February 4, 2021

IntelBrief: President Biden Halts Arms Sales and Reaffirms Human Rights

An F-35 fighter jet pilot and crew (Staff Sgt. Chris Thornbury/U.S. Air Force via AP)

Bottom Line Up Front

  • The Biden administration’s review of pending arms sales to Saudi Arabia and the UAE reflects its policy differences with the two Gulf states.
  • Saudi Arabia and the UAE face U.S. policy shifts on Iran and Yemen, as well as renewed U.S. scrutiny of human rights abuses.
  • The administration will likely cancel the sale of precision-guided missiles to Saudi Arabia in an effort to end U.S. support for the war in Yemen.
  • The sale of F-35 combat aircraft to the UAE is likely to go forward because of the sale’s linkage to the UAE’s normalization of relations with Israel.

One week after taking office, Biden-Harris administration officials announced that they were reviewing the $23 billion sale of 50 F-35 Joint Strike Fighter stealth aircraft and 18 armed MQ-9 Reaper drones to the United Arab Emirates (UAE) and the nearly $500 million sale of precision-guided munitions to the Kingdom of Saudi Arabia. Both sales were approved in the last months of the Trump administration, with the contract to sell the F-35 reportedly signed only hours before President Trump left office. The new administration could cancel both deals even though sales contracts have been signed, but the United States might have to pay the buyers’ cancellation penalties.

Biden-Harris administration officials explained the arms sales review as routine policy for any new administration. But, to most analysts, the holds confirmed that the new administration intends to alter the close, unquestioning relationship with both Gulf monarchies under Trump. Biden’s foreign policy aides have been uniformly critical of the Saudi and Emirati military operations in Yemen for causing the world’s worst humanitarian crisis in the name of fighting the Iran-backed Houthi rebels. To affirm its commitment to ending all U.S. support to the Gulf states’ Yemen campaign, the Biden administration is likely to cancel the munitions sale to Saudi Arabia. Biden administration officials also assert that the Trump administration did not hold Saudi Crown Prince Mohammad bin Salman (MbS) accountable for his involvement in the October 2018 Saudi killing of dissident journalist, Jamal Khashoggi. The new Director of National Intelligence, Avril Haines, said during her confirmation hearings that she would, as required by Congress, release an unclassified report on the Khashoggi killing – a report certain to strain U.S. relations with Mohammed bin Salman, de facto leader of the Kingdom.

Further straining relations between the Biden-Harris administration, Saudi Arabia, and UAE are differences in approach toward Iran and the 2015 multilateral Iran nuclear agreement. Both Gulf countries cheered Trump’s abrogation of the 2015 nuclear deal in favor of a ‘maximum pressure’ campaign against Iran. Both Gulf states also justified their intervention against the Houthis in Yemen as an effort to reduce Iran’s regional influence. It was in large part the Houthis’ ties to Iran that enabled then-Secretary of State Mike Pompeo to justify designating the Houthis as a Foreign Terrorist Organization (FTO), effective the day before Biden’s inauguration. The Biden-Harris administration has expressed its intent to rejoin the Iran nuclear agreement and, concomitantly, to lift U.S. sanctions on Iran’s economy. To assuage regional states’ fears of a reduction of U.S. pressure on Iran, Biden administration officials have pledged to consult with the Gulf states and Israel on all Iran-related issues. However, the new administration has made clear that it will not risk derailing nuclear talks with Iran by incorporating regional demands that the United States require, as a condition of its lifting sanctions, that Iran cease supporting regional armed factions. Iranian leaders have indicated that they would not entertain including regional issues in any negotiations with the Biden administration on a U.S. return to the nuclear agreement.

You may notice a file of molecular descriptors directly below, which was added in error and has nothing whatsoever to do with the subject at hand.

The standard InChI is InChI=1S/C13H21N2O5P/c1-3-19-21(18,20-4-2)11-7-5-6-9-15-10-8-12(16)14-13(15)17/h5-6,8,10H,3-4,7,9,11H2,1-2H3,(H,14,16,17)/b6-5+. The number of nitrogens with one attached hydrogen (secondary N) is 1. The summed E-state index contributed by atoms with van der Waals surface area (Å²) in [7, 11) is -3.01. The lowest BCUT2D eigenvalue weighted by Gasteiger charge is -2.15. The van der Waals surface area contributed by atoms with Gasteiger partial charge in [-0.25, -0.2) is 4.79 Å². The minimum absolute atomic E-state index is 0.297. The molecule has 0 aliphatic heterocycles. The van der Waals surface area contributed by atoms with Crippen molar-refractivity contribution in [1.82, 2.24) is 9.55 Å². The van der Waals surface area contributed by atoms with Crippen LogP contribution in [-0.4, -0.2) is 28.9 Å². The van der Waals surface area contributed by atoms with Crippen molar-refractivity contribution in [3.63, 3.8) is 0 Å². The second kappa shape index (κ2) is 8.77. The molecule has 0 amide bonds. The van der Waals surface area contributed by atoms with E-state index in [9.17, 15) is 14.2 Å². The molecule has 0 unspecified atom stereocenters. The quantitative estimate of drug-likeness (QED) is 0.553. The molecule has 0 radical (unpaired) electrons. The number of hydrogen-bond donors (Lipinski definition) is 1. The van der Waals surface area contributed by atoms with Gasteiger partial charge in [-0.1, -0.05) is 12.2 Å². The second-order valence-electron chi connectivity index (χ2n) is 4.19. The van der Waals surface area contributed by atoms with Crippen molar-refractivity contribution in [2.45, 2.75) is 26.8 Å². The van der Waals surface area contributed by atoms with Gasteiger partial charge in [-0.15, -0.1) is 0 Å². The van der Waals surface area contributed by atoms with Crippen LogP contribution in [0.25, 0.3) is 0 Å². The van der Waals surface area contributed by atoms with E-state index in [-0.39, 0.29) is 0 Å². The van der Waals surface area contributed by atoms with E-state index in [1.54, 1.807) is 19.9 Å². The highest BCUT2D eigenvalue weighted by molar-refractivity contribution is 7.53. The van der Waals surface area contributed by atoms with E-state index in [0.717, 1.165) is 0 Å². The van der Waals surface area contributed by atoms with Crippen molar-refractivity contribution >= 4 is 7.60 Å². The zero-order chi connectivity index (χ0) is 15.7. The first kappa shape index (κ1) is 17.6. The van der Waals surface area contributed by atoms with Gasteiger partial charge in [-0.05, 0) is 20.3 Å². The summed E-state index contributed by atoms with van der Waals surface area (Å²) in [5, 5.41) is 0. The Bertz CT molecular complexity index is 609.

The considerations on the F-35 sale to the UAE are more complicated than for the Saudi munitions sale. International criticism of the UAE’s human rights record has always been more muted than it has been of the Kingdom’s practices. Since late 2019, UAE ground forces have not been fighting on the main fronts in Yemen, although the UAE air force remains engaged there. Perhaps above all, the F-35 sale was linked to the UAE’s September 2020 formalization of its diplomatic relationship with Israel. Despite some security sector concerns that the F-35 sale could erode Israel’s ‘Qualitative Military Edge’ (QME), Israeli leaders refrained from opposing the agreement. That Israeli stance blunted U.S. congressional opposition to the sale. The Biden administration has praised the UAE-Israel ‘Abraham Accords,’ which, in the final weeks of the Trump administration, also drew in another Gulf state, Bahrain, as well as Sudan and another Arab monarchy, Morocco. US Secretary of State, Antony Blinken, has said the administration hopes to ‘build on’ the Accords, while at the same time reversing the Trump policy of shelving relations with the Palestinian leadership. Canceling the F-35 sale would call into question whether the United States will honor U.S. commitments and understandings of the Accords. For that reason, allowing the F-35 sale to the UAE to proceed would appear to be the path of least resistance for the new administration.